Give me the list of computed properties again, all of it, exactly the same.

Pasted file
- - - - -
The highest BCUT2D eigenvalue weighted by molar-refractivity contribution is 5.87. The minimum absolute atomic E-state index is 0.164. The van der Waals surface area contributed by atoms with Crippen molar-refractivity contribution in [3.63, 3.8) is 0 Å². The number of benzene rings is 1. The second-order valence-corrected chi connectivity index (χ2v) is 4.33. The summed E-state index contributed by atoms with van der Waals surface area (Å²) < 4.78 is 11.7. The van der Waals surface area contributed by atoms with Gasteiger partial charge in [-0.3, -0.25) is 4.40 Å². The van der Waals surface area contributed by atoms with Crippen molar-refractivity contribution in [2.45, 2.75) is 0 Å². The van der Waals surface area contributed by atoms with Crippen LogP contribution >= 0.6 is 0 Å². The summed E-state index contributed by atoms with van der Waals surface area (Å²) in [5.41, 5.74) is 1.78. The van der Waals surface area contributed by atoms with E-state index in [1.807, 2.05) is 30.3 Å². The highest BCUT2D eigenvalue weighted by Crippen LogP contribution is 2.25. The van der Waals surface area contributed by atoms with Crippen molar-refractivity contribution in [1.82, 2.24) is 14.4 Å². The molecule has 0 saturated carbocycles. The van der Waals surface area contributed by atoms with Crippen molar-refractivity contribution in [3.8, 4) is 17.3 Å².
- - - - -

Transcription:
The highest BCUT2D eigenvalue weighted by molar-refractivity contribution is 5.87. The minimum absolute atomic E-state index is 0.164. The van der Waals surface area contributed by atoms with Crippen molar-refractivity contribution in [3.63, 3.8) is 0 Å². The number of benzene rings is 1. The second-order valence-corrected chi connectivity index (χ2v) is 4.33. The summed E-state index contributed by atoms with van der Waals surface area (Å²) < 4.78 is 11.7. The van der Waals surface area contributed by atoms with Gasteiger partial charge in [-0.3, -0.25) is 4.40 Å². The van der Waals surface area contributed by atoms with Crippen molar-refractivity contribution in [2.45, 2.75) is 0 Å². The van der Waals surface area contributed by atoms with Crippen LogP contribution >= 0.6 is 0 Å². The summed E-state index contributed by atoms with van der Waals surface area (Å²) in [5.41, 5.74) is 1.78. The van der Waals surface area contributed by atoms with E-state index in [1.807, 2.05) is 30.3 Å². The highest BCUT2D eigenvalue weighted by Crippen LogP contribution is 2.25. The van der Waals surface area contributed by atoms with Crippen molar-refractivity contribution in [1.82, 2.24) is 14.4 Å². The molecule has 0 saturated carbocycles. The van der Waals surface area contributed by atoms with Crippen molar-refractivity contribution in [3.8, 4) is 17.3 Å².